Involuntary mental health treatment; prohibition from purchasing, etc. firearms. (SB231)

Introduced By

Sen. Ryan McDougle (R-Mechanicsville)

Progress

Introduced
Passed Committee
Passed House
Passed Senate
Signed by Governor
Became Law

Description

Involuntary mental health treatment; purchase of firearms; reporting to Central Criminal Records Exchange. Clarifies that orders for both involuntary inpatient and outpatient mental health treatment must be forwarded by the clerk of court to the Central Criminal Records Exchange, and that persons ordered to either involuntary inpatient or outpatient treatment are prohibited from purchasing, possessing, or transporting a firearm. This bill codifies Executive Order 50 (2007). Amends § 18.2-308.1:3, § 37.2-819, of the Code of Virginia. Read the Bill »

Status

01/28/2008: Merged into SB216

History

DateAction
01/07/2008Prefiled and ordered printed; offered 01/09/08 085907272
01/07/2008Referred to Committee for Courts of Justice
01/21/2008Assigned Courts sub: Special on Proposed Mental Health Legislation
01/28/2008Impact statement from DPB (SB231)
01/28/2008Incorporated by Courts of Justice (SB216-Edwards) (14-Y 0-N) (see vote tally)

Duplicate Bills

The following bills are identical to this one: HB535, SB216, HB741, HB1054 and HB1475.

Comments

VACPS, tracking this bill in Photosynthesis, notes:

Cocifies EO50

Doug Goncz writes:

This bill includes people accidentally or improperly ordered to treatment, and those ordered to treatment by jealous, psychotic lovers with more money than sense in the long list of those who cannot handle weapons.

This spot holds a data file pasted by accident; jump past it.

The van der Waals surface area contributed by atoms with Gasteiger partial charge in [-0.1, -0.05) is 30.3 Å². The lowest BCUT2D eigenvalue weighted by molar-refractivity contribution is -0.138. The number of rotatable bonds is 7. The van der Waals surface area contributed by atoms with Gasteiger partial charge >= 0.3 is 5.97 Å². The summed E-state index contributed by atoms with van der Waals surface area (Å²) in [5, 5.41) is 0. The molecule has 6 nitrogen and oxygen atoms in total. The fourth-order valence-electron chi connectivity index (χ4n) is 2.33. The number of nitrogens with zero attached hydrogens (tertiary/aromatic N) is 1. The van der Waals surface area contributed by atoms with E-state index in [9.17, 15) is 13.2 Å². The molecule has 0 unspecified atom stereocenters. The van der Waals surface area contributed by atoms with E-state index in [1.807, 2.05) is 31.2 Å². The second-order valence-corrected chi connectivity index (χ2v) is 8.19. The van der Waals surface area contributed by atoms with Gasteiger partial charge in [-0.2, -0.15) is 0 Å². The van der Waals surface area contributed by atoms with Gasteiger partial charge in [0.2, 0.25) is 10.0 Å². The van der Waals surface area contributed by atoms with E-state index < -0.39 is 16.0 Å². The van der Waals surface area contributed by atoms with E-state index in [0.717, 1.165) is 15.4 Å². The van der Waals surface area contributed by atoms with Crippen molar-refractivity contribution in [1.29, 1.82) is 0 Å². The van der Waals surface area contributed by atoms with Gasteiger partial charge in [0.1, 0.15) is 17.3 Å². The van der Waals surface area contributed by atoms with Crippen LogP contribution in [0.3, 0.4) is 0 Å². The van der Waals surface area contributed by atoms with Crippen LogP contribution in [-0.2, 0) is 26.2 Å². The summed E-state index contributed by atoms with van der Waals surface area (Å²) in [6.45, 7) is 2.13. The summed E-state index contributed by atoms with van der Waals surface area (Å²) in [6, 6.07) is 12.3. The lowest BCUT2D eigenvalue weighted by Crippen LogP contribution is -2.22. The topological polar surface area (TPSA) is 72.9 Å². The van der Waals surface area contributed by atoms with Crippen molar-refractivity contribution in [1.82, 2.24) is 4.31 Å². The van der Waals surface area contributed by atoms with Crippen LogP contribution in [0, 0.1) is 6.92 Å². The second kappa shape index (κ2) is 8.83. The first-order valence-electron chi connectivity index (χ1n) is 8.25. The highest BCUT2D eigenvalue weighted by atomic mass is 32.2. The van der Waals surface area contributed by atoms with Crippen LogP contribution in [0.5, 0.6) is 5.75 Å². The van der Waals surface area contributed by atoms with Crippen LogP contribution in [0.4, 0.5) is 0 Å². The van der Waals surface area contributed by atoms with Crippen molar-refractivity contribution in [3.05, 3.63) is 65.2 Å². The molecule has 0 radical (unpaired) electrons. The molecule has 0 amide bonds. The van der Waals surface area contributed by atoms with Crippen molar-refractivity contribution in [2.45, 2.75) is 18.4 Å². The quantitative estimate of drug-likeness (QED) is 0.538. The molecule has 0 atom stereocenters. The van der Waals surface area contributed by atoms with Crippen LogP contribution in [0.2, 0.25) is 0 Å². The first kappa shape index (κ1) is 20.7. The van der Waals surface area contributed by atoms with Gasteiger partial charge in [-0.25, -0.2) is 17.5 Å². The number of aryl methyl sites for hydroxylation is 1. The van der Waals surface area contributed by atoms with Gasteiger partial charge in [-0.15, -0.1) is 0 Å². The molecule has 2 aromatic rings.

What of the woman I know who shall remain anonymous, who has been beaten by her husband, is in fear of her life, has beeen the subject of paid private investigations and telephone taps, and needs--legimately needs--a firearm to protect herself from her divorced and psychotic husband, who, characteristically of psychoses, projects his illness on her, and has had treatment ordered for her? She was released well before 48 hours because she was not a danger to anyone. This law could, no, probably would cost her her life.

Alison Hymes writes:

This bill, which I don't support, would not apply to the woman you are writing about. If she was released before 48 hours, she was only Temporarily Detained, not committed involuntarily to a facility nor outpatient committed.

There should be provision for people to have their names removed from the list of those who can not buy firearms as there are in the new federal law.